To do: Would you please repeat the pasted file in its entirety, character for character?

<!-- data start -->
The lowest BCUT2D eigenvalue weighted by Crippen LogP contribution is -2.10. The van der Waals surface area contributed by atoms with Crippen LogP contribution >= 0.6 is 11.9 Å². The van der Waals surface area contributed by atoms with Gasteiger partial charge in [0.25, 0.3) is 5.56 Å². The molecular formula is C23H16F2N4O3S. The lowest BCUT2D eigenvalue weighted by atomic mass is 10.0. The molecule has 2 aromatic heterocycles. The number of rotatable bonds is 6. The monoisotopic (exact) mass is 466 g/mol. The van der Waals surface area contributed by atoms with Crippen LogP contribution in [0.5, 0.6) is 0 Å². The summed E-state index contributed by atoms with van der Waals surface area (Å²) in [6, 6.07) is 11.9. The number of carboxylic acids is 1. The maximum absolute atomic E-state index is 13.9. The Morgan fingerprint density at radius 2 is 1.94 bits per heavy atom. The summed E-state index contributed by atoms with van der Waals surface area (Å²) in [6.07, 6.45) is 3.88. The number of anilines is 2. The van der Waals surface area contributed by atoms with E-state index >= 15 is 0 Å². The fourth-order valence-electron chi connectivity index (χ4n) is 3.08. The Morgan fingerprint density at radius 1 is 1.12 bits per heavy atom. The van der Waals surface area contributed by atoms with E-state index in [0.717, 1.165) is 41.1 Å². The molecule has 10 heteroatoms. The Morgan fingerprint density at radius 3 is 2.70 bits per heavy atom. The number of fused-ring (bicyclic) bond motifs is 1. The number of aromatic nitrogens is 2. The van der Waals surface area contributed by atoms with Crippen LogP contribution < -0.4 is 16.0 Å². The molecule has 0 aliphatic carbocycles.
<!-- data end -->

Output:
The lowest BCUT2D eigenvalue weighted by Crippen LogP contribution is -2.10. The van der Waals surface area contributed by atoms with Crippen LogP contribution >= 0.6 is 11.9 Å². The van der Waals surface area contributed by atoms with Gasteiger partial charge in [0.25, 0.3) is 5.56 Å². The molecular formula is C23H16F2N4O3S. The lowest BCUT2D eigenvalue weighted by atomic mass is 10.0. The molecule has 2 aromatic heterocycles. The number of rotatable bonds is 6. The monoisotopic (exact) mass is 466 g/mol. The van der Waals surface area contributed by atoms with Crippen LogP contribution in [0.5, 0.6) is 0 Å². The summed E-state index contributed by atoms with van der Waals surface area (Å²) in [6, 6.07) is 11.9. The number of carboxylic acids is 1. The maximum absolute atomic E-state index is 13.9. The Morgan fingerprint density at radius 2 is 1.94 bits per heavy atom. The summed E-state index contributed by atoms with van der Waals surface area (Å²) in [6.07, 6.45) is 3.88. The number of anilines is 2. The van der Waals surface area contributed by atoms with E-state index >= 15 is 0 Å². The fourth-order valence-electron chi connectivity index (χ4n) is 3.08. The Morgan fingerprint density at radius 1 is 1.12 bits per heavy atom. The van der Waals surface area contributed by atoms with E-state index in [0.717, 1.165) is 41.1 Å². The molecule has 10 heteroatoms. The Morgan fingerprint density at radius 3 is 2.70 bits per heavy atom. The number of fused-ring (bicyclic) bond motifs is 1. The number of aromatic nitrogens is 2. The van der Waals surface area contributed by atoms with Crippen LogP contribution < -0.4 is 16.0 Å². The molecule has 0 aliphatic carbocycles.